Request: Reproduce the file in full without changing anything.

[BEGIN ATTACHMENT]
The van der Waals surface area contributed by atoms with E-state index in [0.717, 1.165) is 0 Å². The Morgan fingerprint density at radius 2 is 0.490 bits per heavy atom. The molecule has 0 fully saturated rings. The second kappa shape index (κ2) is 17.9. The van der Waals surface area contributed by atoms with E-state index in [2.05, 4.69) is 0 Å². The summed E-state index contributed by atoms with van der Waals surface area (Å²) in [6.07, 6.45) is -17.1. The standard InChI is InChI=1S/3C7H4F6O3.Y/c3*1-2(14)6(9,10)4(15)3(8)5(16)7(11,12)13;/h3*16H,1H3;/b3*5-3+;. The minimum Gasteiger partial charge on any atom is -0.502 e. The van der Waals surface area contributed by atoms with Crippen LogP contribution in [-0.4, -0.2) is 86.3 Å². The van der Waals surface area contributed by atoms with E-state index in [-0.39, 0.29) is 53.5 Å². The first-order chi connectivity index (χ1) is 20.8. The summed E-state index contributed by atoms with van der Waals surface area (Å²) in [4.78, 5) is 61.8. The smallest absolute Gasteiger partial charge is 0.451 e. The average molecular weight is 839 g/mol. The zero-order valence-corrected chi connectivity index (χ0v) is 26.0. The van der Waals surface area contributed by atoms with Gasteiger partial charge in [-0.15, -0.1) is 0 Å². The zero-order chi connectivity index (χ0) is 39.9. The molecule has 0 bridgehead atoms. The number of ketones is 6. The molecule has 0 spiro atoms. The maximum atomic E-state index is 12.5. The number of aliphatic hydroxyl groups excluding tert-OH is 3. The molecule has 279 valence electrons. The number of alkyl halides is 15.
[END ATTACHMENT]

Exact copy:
The van der Waals surface area contributed by atoms with E-state index in [0.717, 1.165) is 0 Å². The Morgan fingerprint density at radius 2 is 0.490 bits per heavy atom. The molecule has 0 fully saturated rings. The second kappa shape index (κ2) is 17.9. The van der Waals surface area contributed by atoms with E-state index in [2.05, 4.69) is 0 Å². The summed E-state index contributed by atoms with van der Waals surface area (Å²) in [6.07, 6.45) is -17.1. The standard InChI is InChI=1S/3C7H4F6O3.Y/c3*1-2(14)6(9,10)4(15)3(8)5(16)7(11,12)13;/h3*16H,1H3;/b3*5-3+;. The minimum Gasteiger partial charge on any atom is -0.502 e. The van der Waals surface area contributed by atoms with Crippen LogP contribution in [-0.4, -0.2) is 86.3 Å². The van der Waals surface area contributed by atoms with E-state index in [-0.39, 0.29) is 53.5 Å². The first-order chi connectivity index (χ1) is 20.8. The summed E-state index contributed by atoms with van der Waals surface area (Å²) in [4.78, 5) is 61.8. The smallest absolute Gasteiger partial charge is 0.451 e. The average molecular weight is 839 g/mol. The zero-order valence-corrected chi connectivity index (χ0v) is 26.0. The van der Waals surface area contributed by atoms with Gasteiger partial charge in [-0.15, -0.1) is 0 Å². The zero-order chi connectivity index (χ0) is 39.9. The molecule has 0 bridgehead atoms. The number of ketones is 6. The molecule has 0 spiro atoms. The maximum atomic E-state index is 12.5. The number of aliphatic hydroxyl groups excluding tert-OH is 3. The molecule has 279 valence electrons. The number of alkyl halides is 15.